2 Bad and Good Priests

<< 1 Samuel 2: Bad Priests and Good Priests >>

“And this shall be a sign unto thee, that shall come upon thy two sons, on Hophni and Phinehas; in one day they shall die both of them. “And I will raise me up a faithful priest, that shall do according to that which is in my heart, and in my mind: and I will, build him a sure house; and he shall walk before mine Anointed for ever.”-I SAM. ii, 34, 35.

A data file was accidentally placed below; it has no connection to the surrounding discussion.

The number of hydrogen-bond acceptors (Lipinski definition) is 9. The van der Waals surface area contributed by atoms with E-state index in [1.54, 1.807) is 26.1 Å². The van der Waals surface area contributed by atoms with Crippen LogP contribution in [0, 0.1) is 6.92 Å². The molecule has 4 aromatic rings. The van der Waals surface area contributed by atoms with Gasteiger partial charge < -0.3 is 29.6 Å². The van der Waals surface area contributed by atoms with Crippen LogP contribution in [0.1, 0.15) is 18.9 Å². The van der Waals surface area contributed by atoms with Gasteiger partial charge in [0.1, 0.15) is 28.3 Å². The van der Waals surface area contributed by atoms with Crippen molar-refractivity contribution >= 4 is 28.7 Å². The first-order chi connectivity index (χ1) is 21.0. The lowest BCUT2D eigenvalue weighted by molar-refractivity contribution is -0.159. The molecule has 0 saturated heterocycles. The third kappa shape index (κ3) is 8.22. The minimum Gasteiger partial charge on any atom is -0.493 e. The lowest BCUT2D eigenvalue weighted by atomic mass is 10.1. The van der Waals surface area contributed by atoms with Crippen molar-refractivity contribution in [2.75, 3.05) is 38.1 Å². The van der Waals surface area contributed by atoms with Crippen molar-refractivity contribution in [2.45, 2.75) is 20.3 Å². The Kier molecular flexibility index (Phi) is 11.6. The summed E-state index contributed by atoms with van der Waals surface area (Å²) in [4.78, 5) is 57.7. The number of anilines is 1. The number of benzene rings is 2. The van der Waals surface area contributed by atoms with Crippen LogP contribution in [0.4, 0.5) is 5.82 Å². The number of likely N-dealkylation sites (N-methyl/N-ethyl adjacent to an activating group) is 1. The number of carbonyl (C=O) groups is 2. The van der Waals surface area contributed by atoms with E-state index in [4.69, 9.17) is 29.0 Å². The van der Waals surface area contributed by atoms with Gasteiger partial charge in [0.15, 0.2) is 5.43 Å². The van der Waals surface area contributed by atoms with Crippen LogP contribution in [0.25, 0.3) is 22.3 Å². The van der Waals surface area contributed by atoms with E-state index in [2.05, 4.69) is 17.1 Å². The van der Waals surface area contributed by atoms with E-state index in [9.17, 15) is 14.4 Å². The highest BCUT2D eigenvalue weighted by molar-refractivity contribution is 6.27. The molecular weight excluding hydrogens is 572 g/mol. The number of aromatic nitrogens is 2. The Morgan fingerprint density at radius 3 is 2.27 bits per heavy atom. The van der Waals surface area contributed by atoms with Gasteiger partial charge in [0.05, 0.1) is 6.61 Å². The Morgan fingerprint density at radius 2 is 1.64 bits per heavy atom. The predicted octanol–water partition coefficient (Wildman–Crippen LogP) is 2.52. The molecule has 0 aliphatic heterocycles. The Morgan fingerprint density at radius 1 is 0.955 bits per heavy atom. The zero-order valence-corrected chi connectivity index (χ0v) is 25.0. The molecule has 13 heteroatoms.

THE Lord administers His blessings to men through the instrumentality of men, He is really the giver of all things, the all in all: but for man’s happiness, and that man may receive somewhat of “the Divine joy He has in giving, He imparts His gifts largely through the thousand offices of use for which He fits all human beings by their varied tastes, aptitudes, training, and circumstances. The labourer and the farmer, the mechanic and his employer, the seaman and the merchant, the artist and the scholar; the literary man and the philosopher, the legislator and the sovereign, all alike receive from the Divine Universal Father gifts in their daily callings to impart to their fellow-children of the Most High; and as each faithfully and lovingly does his duty in the vocation the Lord has given him, He imparts also His blessing in present peace and in continual progress. He who does his work well from love to the Lord is doing the work of religion, and contributing to the universal good.